The Essential Guide to getting your first 10k users for a mobile app – Part 1


Getting traction with your mobile app can be hard. The team here at UserPath has worked on mobile apps that ranged from having hundreds of users to hundred’s of thousands of users. We wanted to share our tips and tricks for getting those first 10k users. We thought that would be valuable, but we wanted to offer more, so we analyzed the top 50 free iOS apps listed here and the top 50 paid iOS apps here (as of August 7th, 2016), then we decided to break down the attributes & tactics they’re using to grow for you as well to figure out what works and what doesn’t when getting initial app downloads!

You’re reading Part 1 which covers tactics used by iOS developers to grow using the desktop and mobile web. If you want to see Part 2, which covers the app store and mobile apps, you can tune in next week or subscribe to our newsletter or if you want to see Part 3, which is essentially the TL;DR of parts 1 & 2, you’re going to have to tune in two weeks from today.

Our Research

On the desktop web:

Overall, you probably don’t want to be finding your users on desktop unless of course, you’re a service that has a web application as the companion to your mobile app or vice versa. You’re going to want to get your visitors straight to the download page. With that said, in our opinion, there are some major screw ups for the top 100 when it comes to desktop traffic, including:

  1. Only 48% have screenshots of their app on the homepage
  2. Of the ones that do have screenshots, the majority (93%) have a gif (38%) and/or video (76%) explaining their app
  3. Interestingly, 45% don’t even have a visible download button on their homepage
  4. Very surprisingly, only 5% use download forms, even though they can increase download intent by as much as 86%
  5. Only 59% focus exclusively on their app on the page
  6. 71% support other platforms (71% android, 24% windows phone)

App Screenshots:

It was really surprising to see that less than half (48%) of apps in our dataset didn’t have screenshots of their apps on their desktop website. This speaks to the idea that Desktop is Dying. Despite this, the websites for the apps in our data set still receive literally hundreds of millions of monthly visitors. Moreover, we believe, to quote Matthew Manos: “With any mobile app or mobile website, the sole concern should be, “Am I making the end user’s life more convenient?” Human-centered design, a common process in the development of physical products, is often left out of the digital space. Don’t design from a cubicle. Design with your end user by seeking input at every step of the way and putting yourself in their shoes.”

Twitter's mobile app page properly shows users what the app is like.
Twitter’s mobile app page properly shows users what the app is like.

Since desktop sites are still getting so much traffic, it’s crucial if you’re trying to convert a desktop user to a user of your mobile app that you show them how your app works. Also, it probably helps to be inclusive and have both an iOS and Android screenshot if you support both.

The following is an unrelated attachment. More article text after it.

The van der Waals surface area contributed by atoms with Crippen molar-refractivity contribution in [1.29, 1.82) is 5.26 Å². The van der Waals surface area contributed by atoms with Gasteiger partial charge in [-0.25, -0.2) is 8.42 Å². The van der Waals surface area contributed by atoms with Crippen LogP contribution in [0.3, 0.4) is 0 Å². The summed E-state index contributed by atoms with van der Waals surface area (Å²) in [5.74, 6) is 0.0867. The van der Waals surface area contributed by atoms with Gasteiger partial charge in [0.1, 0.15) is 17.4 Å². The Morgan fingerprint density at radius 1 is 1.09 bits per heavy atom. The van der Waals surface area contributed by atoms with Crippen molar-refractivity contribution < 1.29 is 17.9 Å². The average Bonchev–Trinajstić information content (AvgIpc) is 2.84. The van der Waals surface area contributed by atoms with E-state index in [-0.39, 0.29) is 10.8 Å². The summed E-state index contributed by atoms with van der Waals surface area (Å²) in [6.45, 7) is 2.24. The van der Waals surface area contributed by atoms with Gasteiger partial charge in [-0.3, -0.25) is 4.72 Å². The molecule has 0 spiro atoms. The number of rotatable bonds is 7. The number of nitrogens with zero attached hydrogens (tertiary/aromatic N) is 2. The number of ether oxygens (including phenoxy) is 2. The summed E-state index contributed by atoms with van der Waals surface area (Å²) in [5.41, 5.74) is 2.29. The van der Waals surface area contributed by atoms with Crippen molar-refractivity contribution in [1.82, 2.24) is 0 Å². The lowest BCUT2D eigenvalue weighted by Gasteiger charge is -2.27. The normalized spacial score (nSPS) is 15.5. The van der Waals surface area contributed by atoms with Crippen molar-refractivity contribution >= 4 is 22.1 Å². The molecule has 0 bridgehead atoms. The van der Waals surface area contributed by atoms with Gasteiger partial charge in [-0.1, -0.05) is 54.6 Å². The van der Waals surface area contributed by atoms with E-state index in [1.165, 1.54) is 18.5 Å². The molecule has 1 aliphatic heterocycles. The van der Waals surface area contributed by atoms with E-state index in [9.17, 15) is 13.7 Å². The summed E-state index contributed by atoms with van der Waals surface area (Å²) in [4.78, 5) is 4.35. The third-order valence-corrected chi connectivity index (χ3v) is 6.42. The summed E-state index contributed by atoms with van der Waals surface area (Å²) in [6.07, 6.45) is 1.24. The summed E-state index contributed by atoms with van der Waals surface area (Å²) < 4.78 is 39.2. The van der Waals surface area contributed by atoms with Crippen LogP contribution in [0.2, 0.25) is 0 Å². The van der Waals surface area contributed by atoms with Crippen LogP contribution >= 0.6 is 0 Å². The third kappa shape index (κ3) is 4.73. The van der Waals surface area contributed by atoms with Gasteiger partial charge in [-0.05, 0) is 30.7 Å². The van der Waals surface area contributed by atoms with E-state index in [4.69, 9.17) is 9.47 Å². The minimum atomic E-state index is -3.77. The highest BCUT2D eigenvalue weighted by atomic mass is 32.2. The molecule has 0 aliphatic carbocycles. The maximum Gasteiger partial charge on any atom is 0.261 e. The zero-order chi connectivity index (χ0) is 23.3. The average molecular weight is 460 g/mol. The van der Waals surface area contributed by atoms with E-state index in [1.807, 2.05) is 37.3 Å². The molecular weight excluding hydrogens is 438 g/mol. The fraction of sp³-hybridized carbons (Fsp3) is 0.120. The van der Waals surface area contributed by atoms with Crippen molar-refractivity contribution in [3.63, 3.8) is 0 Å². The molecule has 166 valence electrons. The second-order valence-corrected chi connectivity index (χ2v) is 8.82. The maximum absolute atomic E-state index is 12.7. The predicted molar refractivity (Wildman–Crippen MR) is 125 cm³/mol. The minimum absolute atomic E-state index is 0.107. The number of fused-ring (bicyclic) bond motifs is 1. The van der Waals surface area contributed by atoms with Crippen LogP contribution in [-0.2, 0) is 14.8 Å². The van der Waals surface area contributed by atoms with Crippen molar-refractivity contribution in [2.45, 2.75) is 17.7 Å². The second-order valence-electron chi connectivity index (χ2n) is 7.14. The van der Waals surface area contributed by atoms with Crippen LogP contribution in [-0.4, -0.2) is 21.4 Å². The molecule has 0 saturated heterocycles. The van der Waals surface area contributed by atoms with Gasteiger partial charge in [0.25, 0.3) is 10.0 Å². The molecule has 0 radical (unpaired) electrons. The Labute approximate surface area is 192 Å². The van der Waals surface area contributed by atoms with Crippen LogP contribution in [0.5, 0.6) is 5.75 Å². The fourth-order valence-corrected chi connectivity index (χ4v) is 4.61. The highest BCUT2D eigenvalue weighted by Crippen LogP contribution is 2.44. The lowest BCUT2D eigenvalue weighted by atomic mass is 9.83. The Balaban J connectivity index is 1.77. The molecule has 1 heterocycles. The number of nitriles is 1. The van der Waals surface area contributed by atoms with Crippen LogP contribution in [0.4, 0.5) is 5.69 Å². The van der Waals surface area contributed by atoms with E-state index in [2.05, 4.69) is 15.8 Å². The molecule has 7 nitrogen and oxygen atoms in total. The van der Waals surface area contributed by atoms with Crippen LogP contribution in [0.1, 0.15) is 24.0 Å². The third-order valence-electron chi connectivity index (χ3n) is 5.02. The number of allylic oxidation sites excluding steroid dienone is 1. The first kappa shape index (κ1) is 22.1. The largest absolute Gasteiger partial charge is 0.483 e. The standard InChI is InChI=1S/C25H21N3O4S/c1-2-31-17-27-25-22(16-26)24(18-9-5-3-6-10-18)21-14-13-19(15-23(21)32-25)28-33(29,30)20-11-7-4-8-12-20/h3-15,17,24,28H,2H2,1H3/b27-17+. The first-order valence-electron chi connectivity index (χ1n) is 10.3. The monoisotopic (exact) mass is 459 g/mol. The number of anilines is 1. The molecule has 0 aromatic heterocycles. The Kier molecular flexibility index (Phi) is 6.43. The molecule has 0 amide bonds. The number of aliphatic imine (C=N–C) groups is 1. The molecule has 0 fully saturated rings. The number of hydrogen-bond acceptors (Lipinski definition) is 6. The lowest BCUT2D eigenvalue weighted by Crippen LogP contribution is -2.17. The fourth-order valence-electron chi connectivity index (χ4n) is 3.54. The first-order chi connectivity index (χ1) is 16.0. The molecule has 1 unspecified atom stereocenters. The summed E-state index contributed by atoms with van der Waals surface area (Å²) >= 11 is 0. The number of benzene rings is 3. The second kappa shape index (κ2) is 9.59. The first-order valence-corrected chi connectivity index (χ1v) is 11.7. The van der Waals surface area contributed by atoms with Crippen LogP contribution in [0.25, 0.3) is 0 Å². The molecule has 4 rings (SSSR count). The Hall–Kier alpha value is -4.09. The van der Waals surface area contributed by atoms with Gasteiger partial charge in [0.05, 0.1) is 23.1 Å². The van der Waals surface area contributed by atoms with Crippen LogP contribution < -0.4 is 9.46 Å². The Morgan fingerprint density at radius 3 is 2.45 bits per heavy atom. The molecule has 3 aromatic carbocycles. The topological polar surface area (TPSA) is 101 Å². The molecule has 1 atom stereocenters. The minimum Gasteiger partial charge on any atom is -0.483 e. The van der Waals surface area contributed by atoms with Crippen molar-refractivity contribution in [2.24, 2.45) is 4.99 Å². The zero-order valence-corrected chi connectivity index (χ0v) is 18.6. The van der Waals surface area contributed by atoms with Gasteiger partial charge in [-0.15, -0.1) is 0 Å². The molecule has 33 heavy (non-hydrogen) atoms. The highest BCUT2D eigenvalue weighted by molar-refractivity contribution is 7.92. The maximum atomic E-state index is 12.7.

Takeaway: Mobile app growth 101: Make sure you have screenshots of your app for iOS & Android on your homepage!

Videos & Gifs:

Of the sites we analyzed that had screenshots, most of them (about 93%) decided to provide the user with full context and provided a video (76%) and/or a gif (38%) that shows what it’s like to use the app. This is a great tactic because it allows your potential users to visualize themselves using the app.

SnapChat has a great video that shows what it’s like to use the app.
SnapChat has a great video that shows what it’s like to use the app.

Since this tactic is so popular – we expect it to be performant and therefore – we recommend you give it a try.

Takeaway: Protip: Include a gif or video of your app on your homepage to squeeze out a few more downloads

App Download forms:

We have seen some really promising results with app download forms, with downloads increasing around ~90% with a download form, other companies, like Branch Analytics have seen as high as 42% conversion. We think this is a major opportunity that most apps are missing out on. This is what it looks like when done right:

Facebook does their app download page right.
Facebook does their app download page right.

It’s such a simple idea, take the user straight to the download screen on their phone rather than have them open their phone, find the app store icon, go to the search tab, remember your app name & then finally download your app. In the end, only 5% of the apps in our top 100 are using this tactic. The most interesting aspect of this was that it was mostly the big web companies (Facebook, Twitter, OfferUp, etc) that were making use of this tactic. The other notable feature is that this tactic is used by fast growing startups like Meerkat. You can install an App Download form with UserPath.